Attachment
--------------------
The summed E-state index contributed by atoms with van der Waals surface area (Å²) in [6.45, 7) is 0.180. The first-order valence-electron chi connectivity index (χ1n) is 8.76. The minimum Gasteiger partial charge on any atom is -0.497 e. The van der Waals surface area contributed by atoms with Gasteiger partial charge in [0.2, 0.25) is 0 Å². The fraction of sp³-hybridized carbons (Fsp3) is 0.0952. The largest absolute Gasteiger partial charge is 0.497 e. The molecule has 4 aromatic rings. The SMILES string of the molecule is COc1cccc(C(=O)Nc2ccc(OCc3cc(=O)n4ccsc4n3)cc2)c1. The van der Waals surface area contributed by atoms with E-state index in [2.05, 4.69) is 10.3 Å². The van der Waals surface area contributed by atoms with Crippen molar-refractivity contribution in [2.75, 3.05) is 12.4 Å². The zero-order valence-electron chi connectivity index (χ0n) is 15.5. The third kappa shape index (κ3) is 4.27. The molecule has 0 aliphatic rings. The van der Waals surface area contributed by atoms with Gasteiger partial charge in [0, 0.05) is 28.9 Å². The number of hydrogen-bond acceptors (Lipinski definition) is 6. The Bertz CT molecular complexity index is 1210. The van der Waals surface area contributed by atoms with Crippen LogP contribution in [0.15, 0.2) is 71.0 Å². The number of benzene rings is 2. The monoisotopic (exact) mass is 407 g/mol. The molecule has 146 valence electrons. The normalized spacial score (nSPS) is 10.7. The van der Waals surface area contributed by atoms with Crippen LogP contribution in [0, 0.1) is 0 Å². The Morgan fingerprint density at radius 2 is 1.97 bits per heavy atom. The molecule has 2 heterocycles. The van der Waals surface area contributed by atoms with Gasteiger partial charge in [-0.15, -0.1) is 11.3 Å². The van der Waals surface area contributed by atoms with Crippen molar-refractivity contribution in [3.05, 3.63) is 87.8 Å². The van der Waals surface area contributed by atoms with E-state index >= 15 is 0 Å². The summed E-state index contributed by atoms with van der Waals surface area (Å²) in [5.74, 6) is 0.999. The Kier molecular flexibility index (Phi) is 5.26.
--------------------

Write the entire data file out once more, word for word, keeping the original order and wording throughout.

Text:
The summed E-state index contributed by atoms with van der Waals surface area (Å²) in [6.45, 7) is 0.180. The first-order valence-electron chi connectivity index (χ1n) is 8.76. The minimum Gasteiger partial charge on any atom is -0.497 e. The van der Waals surface area contributed by atoms with Gasteiger partial charge in [0.2, 0.25) is 0 Å². The fraction of sp³-hybridized carbons (Fsp3) is 0.0952. The largest absolute Gasteiger partial charge is 0.497 e. The molecule has 4 aromatic rings. The SMILES string of the molecule is COc1cccc(C(=O)Nc2ccc(OCc3cc(=O)n4ccsc4n3)cc2)c1. The van der Waals surface area contributed by atoms with E-state index in [2.05, 4.69) is 10.3 Å². The van der Waals surface area contributed by atoms with Crippen molar-refractivity contribution in [2.75, 3.05) is 12.4 Å². The zero-order valence-electron chi connectivity index (χ0n) is 15.5. The third kappa shape index (κ3) is 4.27. The molecule has 0 aliphatic rings. The van der Waals surface area contributed by atoms with Gasteiger partial charge in [0, 0.05) is 28.9 Å². The number of hydrogen-bond acceptors (Lipinski definition) is 6. The Bertz CT molecular complexity index is 1210. The van der Waals surface area contributed by atoms with Crippen LogP contribution in [0.15, 0.2) is 71.0 Å². The number of benzene rings is 2. The monoisotopic (exact) mass is 407 g/mol. The molecule has 146 valence electrons. The normalized spacial score (nSPS) is 10.7. The van der Waals surface area contributed by atoms with Crippen LogP contribution in [0, 0.1) is 0 Å². The Morgan fingerprint density at radius 2 is 1.97 bits per heavy atom. The molecule has 2 heterocycles. The van der Waals surface area contributed by atoms with Gasteiger partial charge in [-0.15, -0.1) is 11.3 Å². The van der Waals surface area contributed by atoms with Crippen molar-refractivity contribution in [3.05, 3.63) is 87.8 Å². The van der Waals surface area contributed by atoms with E-state index >= 15 is 0 Å². The summed E-state index contributed by atoms with van der Waals surface area (Å²) in [5.74, 6) is 0.999. The Kier molecular flexibility index (Phi) is 5.26.